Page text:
Director, New Media Studies, International Culinary Center (take my food-blogging course)

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It's not trying to be a Neapolitan pie at all. It's a square pan pizza/whatever and it's soggy. A Neapolitan pie can be wet in the center, and some people call that soggy -- an defensible position -- but I'd call that a desirable sogginess. The Veloce pies are undesirably soggy.

Although Ed Levine found good pies on 2 of his 3 visits, it really appears as if you have to hit it just right...

And, thankfully, this time the crust performed. It was crisp, even crunchy, with a springy-spongy interior. I could actually pick it up without resorting to knife and fork. Winning crust plus awesome sausage equals one of the most alluring pizzas I've eaten in weeks.

As far as "Sicilian" pies go, I find the one downtown at Adrienne's Pizza Bar (the one they called Old-Fashioned Pizza" for some reason or another) to exhibit none of the poor qualities Sam mentions above. We quite liked the last pizza we had from there.

Mitch Weinstein aka "weinoo"

Tasty Travails - My Blog

My eGullet FoodBog - A Tale of Two Boroughs

Was it you baby...or just a Brilliant Disguise?

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  • 3 weeks later...

It's not trying to be a Neapolitan pie at all. It's a square pan pizza/whatever and it's soggy. A Neapolitan pie can be wet in the center, and some people call that soggy -- an defensible position -- but I'd call that a desirable sogginess. The Veloce pies are undesirably soggy.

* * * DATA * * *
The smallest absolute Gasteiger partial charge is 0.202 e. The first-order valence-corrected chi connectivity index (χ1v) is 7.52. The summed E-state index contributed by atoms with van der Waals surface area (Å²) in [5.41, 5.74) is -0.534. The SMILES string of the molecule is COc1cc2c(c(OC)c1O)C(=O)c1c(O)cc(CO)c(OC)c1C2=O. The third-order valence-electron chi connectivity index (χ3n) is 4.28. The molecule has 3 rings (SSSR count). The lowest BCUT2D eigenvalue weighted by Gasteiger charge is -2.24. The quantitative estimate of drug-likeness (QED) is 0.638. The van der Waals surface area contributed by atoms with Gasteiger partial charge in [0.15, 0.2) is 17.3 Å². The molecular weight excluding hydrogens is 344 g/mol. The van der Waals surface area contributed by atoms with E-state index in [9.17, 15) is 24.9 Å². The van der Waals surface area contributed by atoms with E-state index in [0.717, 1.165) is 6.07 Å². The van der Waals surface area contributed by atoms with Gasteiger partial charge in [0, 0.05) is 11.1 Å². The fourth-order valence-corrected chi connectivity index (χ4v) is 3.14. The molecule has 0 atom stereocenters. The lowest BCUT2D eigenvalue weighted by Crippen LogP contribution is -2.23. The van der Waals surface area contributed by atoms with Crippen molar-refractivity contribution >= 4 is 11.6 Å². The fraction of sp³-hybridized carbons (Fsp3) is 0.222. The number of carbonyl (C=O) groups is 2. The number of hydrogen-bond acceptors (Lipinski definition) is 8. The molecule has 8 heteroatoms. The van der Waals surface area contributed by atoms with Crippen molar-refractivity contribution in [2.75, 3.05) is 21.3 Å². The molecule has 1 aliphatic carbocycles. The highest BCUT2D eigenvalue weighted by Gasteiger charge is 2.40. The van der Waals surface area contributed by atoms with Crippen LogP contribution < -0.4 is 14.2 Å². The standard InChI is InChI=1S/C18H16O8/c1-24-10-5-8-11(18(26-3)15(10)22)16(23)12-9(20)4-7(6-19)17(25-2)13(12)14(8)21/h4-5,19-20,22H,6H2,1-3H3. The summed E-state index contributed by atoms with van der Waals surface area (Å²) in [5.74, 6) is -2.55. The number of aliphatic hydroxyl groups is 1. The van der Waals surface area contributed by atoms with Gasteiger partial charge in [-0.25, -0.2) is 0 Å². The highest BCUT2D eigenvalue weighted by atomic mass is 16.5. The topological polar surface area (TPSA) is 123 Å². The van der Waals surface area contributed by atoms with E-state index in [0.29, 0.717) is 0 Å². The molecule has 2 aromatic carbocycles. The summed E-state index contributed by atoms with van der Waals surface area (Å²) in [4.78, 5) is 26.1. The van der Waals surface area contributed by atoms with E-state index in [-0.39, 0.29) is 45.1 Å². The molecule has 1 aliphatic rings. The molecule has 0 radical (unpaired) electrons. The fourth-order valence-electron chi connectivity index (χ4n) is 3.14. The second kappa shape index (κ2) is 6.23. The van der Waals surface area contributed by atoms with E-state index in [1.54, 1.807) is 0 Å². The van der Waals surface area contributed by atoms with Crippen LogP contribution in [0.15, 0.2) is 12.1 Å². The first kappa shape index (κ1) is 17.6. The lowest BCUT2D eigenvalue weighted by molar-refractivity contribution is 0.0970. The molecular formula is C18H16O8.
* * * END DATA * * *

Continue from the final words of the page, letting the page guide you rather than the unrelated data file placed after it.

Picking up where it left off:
I may be shot for being a non-believer, but I found the pies I had at Keste last week to also have an undesirable sogginess. In fact, I was overall unimpressed.

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  • 1 month later...

I have some friends who are visiting the city and are doing the Times Square, 5th Ave, Christmas Tree circuit. They want to have some good pizza. Are there any good pizza places in these neighborhoods? They also want to find place to have a drink. Can anyone recommend a place for us to grab a slice and also a separate place to get a cocktail?

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There's John's Pizza at 44th between B'way and 8th, which is not great but better than a reheated slice at any of the various Famous Ray's and their variants. If you're strictly staying in that part of town, options are very limited.

Christopher

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Although I haven't been there yet, I've heard really good things about Firehouse Pizza, and I believe them, because I used to eat one of the chef's food all the time when he cooked at another, (non-pizza) restaurant.

But as you can see, the offerings are anything but 'ordinary' – and (as I said above,) I know one of the chef's work well enough to know that he can pull this off.

So you might want to download the menu and check it out.

Overheard at the Zabar’s prepared food counter in the 1970’s:

Woman (noticing a large bowl of cut fruit): “How much is the fruit salad?”

Counterman: “Three-ninety-eight a pound.”

Woman (incredulous, and loud): “THREE-NINETY EIGHT A POUND ????”

Counterman: “Who’s going to sit and cut fruit all day, lady… YOU?”

Newly updated: my online food photo extravaganza; cook-in/eat-out and photos from the 70's

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I'd have to say that Angelo's on 57th is more than OK....we found it by accident a few weeks ago....just got to NYC that afternoon and were wandering around close to our hotel that night and went it. It was some of the best pizza we'd ever had, and their Insalata Siciliana was out of this world. We went to Lombard's and tried theirs, good, but not crazy outstanding. Ended up going back to Angelo's one more time before we headed home. Coal fired, thin and really very good. Never made it to Grimaldi's but decided that was okay since Grimaldi's had opened a location in San Antonio not long ago. If we need a good pizza fix we can go there.